This article was published by The Age on 25 October, 2013. 

It also appeared in print (click here to view this and other Fairfax print articles). 


Peter Bland, the first Australian to walk both the North and South Poles, is a firm believer in overcoming challenges to develop strength.

In May next year, he'll be drawing on his past adventures to lead 12 Aboriginal youths on a trek to the Antarctic's Trinity Peninsula.

The youths are graduates of Yalari, an indigenous youth leadership program, and Mr Bland hopes that the 10 days they spend exploring the frozen landscape will not only test their endurance but develop their character.

Preparation for the trip, dubbed ''From Outback to Ice'', will be vigorous, he said, encompassing physical, mental and emotional training. The group will learn about camping, climbing and trekking. They will use Victoria University's altitude facility to familiarise themselves with Antarctic conditions. The Yalari program, founded by Australian of the Year finalist Waverley Stanley, supports indigenous students through Australia's top boarding schools and into tertiary education.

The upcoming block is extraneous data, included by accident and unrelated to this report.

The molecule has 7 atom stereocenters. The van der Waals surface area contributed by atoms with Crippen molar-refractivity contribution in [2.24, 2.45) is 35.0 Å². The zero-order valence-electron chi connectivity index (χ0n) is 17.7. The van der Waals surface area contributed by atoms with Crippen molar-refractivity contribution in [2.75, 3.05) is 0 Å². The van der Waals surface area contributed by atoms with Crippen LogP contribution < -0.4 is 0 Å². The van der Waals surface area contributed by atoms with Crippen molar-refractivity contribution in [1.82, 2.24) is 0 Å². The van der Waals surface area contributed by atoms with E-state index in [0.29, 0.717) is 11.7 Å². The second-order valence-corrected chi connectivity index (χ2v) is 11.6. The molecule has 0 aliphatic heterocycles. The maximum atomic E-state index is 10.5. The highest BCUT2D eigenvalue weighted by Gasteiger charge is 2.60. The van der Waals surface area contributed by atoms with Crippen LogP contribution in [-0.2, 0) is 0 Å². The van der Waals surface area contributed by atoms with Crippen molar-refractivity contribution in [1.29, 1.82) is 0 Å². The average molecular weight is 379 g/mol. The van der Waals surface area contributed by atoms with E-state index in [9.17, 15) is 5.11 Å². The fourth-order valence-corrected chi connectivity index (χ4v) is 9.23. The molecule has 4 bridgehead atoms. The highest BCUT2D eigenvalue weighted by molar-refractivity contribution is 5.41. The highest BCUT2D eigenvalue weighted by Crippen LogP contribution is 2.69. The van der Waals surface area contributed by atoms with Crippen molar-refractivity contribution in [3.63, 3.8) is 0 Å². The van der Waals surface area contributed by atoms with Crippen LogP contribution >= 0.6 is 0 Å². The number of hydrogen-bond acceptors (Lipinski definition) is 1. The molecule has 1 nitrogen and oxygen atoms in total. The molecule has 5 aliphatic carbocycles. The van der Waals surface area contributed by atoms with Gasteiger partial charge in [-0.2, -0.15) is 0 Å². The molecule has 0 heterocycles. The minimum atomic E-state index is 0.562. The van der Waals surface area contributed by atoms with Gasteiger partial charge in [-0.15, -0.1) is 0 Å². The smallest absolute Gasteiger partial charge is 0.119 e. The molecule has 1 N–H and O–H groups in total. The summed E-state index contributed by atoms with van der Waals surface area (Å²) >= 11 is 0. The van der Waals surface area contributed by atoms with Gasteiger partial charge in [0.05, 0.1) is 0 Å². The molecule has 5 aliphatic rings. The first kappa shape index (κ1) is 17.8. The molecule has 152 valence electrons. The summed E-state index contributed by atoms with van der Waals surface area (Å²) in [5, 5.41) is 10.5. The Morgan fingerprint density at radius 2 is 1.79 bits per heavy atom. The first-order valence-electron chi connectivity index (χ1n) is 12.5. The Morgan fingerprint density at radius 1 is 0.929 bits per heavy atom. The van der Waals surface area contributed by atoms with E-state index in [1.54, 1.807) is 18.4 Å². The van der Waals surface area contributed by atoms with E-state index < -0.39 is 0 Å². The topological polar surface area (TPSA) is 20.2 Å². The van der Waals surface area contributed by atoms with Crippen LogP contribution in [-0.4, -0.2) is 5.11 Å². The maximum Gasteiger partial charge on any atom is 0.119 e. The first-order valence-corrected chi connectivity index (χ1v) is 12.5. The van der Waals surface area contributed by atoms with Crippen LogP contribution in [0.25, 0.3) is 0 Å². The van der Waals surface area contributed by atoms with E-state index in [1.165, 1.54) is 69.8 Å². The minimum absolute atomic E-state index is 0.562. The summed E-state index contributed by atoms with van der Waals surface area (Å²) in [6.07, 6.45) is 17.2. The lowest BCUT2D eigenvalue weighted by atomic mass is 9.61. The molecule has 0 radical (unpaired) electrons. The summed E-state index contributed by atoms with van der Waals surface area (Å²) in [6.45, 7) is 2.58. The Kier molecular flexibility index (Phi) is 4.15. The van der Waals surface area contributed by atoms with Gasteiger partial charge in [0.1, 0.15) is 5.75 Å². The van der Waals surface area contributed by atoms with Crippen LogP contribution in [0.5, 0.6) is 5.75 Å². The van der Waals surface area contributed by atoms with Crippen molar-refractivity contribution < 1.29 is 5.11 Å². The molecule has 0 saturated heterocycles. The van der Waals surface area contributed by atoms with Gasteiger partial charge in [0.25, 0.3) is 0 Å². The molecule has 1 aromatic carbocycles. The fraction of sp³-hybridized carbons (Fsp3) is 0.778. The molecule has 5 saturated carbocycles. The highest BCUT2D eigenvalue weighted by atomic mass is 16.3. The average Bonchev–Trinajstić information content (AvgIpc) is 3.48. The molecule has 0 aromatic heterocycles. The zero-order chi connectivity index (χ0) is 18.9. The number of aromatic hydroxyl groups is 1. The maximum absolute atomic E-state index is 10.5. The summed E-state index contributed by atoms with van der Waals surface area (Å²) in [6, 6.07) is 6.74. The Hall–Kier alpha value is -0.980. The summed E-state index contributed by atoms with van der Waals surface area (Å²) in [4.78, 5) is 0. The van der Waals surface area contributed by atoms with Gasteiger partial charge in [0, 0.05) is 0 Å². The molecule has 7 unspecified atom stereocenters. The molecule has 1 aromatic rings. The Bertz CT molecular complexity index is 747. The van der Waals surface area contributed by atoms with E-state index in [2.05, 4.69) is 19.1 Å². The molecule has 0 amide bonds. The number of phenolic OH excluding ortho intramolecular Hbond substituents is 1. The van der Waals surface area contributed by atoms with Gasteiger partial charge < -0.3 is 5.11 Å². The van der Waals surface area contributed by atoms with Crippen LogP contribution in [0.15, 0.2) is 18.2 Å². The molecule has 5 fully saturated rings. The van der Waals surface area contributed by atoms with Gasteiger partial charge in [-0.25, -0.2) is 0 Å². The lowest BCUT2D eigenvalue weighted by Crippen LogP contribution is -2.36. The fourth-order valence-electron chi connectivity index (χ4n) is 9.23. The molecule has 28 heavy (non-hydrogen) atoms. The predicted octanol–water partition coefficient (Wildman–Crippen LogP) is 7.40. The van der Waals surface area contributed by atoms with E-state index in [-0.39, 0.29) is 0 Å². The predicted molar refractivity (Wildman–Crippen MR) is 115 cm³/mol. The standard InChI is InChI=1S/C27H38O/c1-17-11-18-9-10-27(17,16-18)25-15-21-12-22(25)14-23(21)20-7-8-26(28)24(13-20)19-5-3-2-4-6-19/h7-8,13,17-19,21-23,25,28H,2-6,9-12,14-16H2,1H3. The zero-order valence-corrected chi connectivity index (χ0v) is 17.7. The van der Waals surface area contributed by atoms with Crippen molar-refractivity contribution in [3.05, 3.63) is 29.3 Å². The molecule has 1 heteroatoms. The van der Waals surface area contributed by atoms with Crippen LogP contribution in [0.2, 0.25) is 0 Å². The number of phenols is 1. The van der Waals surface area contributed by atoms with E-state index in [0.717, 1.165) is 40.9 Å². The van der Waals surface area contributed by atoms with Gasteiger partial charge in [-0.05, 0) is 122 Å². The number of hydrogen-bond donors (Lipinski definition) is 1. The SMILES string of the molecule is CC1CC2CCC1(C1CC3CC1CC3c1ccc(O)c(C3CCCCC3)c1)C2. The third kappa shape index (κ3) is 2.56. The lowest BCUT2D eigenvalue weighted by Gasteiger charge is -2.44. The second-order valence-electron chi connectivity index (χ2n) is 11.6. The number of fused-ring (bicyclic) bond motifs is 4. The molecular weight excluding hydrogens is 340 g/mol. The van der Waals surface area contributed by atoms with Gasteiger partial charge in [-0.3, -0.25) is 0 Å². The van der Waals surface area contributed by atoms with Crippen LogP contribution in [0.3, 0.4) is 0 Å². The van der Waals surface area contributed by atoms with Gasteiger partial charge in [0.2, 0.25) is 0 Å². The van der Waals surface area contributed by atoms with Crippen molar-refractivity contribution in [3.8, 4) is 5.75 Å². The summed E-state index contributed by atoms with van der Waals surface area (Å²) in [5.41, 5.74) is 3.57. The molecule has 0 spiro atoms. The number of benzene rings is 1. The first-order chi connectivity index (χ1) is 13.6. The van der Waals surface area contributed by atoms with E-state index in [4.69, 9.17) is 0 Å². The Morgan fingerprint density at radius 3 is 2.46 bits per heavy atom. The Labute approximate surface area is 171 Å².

According to Mr Stanley, ''From Outback to Ice'' builds on the camps the program offers within Australia. His students have trekked through remote areas of the Northern Territory and skied at some of Victoria's best snowy mountains. ''I'd like to think that this is part of a bigger leadership program for us as an organisation to ensure we're developing young indigenous leaders outside their comfort zone.''

AuthorToni Brient